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Opulently decorated split-level suites with whirlpools, gold-plated iPads, and gargantuan bathrooms

The rooms here are more accurately described as luxury apartments. All are split into two levels, some with double-curved staircases separating one floor from the next, others with elevators. The hotel was built in the ‘90s and the decor throughout the rooms reflect that era’s take on exotic opulence -- namely, carpets, drapes, and wall coverings that could best be described as the Middle East meets Baroque aesthetics. In smaller rooms, a red, white, and blue, slightly nautical theme is reinforced through wall murals. Larger rooms have runner carpets combining leopard print with floral curlicues and ceiling lights recessed behind gilded panels. Bathrooms have marble walls and vanities, ornate gold decorative sconces, mosaic-tiled showers, and rain showerheads. Mirrors abound throughout the rooms, including over beds.  

All suites have iMacs and 24k-gold iPads that serve as direct links to the service concierge, as well as bathrobes and slippers, stocked mini-fridges or bar areas, separate floors for additional guests, seating areas with plush couches, and abundant amounts of throw pillows. Other perks include views of the Persian Gulf through floor-to-ceiling windows, whirlpools, and multiple phones.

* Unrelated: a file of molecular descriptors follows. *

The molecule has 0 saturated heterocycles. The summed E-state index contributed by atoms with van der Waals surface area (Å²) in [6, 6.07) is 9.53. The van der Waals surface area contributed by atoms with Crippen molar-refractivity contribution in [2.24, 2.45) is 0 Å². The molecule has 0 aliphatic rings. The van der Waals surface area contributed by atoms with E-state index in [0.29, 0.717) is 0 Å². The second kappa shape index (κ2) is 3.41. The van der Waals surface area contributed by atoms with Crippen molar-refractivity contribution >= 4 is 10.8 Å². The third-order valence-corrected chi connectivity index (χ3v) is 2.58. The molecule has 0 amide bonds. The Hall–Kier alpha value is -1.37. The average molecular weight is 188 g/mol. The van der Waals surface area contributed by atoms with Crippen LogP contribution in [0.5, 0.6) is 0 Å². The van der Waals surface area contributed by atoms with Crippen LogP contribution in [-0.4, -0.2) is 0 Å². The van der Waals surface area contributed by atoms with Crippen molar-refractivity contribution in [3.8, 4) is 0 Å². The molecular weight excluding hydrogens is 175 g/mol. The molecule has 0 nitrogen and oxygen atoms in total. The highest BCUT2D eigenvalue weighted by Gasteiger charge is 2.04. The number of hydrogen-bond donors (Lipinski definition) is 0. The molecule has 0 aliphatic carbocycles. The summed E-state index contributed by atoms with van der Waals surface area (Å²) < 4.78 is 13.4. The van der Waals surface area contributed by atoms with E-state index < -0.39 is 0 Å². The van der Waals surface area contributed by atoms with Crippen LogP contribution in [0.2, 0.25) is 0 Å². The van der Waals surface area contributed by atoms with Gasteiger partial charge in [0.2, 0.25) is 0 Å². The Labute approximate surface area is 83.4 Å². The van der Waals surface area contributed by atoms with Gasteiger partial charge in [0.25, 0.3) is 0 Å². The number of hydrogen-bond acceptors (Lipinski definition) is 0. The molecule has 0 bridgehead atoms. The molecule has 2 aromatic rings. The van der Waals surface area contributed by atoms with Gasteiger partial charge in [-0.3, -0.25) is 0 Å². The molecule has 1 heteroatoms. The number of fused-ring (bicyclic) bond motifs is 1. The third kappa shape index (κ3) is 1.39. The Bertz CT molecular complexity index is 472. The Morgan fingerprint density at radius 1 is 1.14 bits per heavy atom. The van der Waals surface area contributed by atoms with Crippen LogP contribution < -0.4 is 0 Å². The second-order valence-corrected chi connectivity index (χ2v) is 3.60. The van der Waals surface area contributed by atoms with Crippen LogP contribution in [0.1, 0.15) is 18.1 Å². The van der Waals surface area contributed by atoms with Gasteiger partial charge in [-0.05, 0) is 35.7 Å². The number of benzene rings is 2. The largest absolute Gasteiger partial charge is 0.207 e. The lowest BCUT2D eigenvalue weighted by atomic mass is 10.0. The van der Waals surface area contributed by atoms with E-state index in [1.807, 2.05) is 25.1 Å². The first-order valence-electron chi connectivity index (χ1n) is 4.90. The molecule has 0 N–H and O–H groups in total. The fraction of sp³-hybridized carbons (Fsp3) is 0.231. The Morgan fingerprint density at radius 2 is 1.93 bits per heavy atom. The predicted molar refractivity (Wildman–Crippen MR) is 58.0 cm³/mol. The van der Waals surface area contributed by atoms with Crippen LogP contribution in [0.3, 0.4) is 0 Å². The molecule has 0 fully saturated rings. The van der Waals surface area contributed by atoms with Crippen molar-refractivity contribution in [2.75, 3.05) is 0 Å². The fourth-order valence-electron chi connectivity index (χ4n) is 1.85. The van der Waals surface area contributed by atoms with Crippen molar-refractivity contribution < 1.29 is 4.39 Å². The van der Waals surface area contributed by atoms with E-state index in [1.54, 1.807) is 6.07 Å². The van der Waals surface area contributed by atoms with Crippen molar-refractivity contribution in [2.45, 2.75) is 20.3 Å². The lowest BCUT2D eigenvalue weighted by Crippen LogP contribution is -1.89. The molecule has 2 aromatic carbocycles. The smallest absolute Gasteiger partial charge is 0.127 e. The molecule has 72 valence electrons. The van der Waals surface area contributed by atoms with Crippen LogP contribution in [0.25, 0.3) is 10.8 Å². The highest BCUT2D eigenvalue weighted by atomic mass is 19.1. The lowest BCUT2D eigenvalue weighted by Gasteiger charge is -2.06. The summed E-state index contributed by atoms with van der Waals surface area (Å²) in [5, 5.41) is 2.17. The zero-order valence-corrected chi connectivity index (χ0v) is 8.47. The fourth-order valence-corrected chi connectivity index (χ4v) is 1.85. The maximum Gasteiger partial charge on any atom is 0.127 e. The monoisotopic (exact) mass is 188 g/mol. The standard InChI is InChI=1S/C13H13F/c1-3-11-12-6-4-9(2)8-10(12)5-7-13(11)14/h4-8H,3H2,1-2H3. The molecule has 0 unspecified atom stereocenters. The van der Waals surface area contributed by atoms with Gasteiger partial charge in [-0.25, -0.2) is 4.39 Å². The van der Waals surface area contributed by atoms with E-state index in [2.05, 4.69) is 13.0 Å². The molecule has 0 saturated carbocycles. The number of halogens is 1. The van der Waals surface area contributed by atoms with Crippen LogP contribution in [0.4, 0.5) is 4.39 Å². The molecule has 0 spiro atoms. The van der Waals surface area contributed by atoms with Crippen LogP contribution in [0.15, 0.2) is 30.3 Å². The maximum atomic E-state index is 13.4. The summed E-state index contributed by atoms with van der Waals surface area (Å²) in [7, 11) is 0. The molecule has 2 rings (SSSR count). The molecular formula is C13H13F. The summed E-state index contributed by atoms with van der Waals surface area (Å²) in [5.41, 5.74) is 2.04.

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Private beach, two small outdoor pools, and multiple restaurants, among other luxuries

There are a plethora of services and facilities available at Burj Al Arab. Some notable ones include the private, white-sands beach that separates the hotel from the water; two outdoor pools situated on different levels of the building; an extensive fitness center with large windows, wood floors, and several rows of machines; a spa with wet and dry saunas, a whirlpool, and a gigantic lounge area; seven restaurants; and a kids’ club that offers a play area with video games, plush toys, and supervision from early in the morning to relatively late at night. While the property is clearly a super-luxurious space with many features, some guests have occasionally complained that things can feel disorganized, from mistaken drink orders to long waits at tea to undelivered morning newspapers.

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Best Rates


  • Air Conditioner

  • Airport Transportation

  • Babysitting Services

  • Basic Television

  • Beach

  • Beauty / Hair Salon

  • Business Center

  • Cable

  • Children's Pool

  • Concierge

  • Cribs

  • Dry Cleaning

  • Fitness Center

  • Free Breakfast

  • Full Kitchen

  • Internet

  • Jacuzzi

  • Kids Allowed

  • Kids Club

  • Laundry

  • Meeting / Conference Rooms

  • Mini Bar (with liquor)

  • Pool

  • Poolside Drink Service

  • Rental Car Service Desk Onsite

  • Room Service

  • Separate Bedroom / Living Room Space

  • Spa

  • Supervised Kids Activities

  • Swim-Up Bar

Disclaimer: This content was accurate at the time the hotel was reviewed. Please check our partner sites when booking to verify that details are still correct.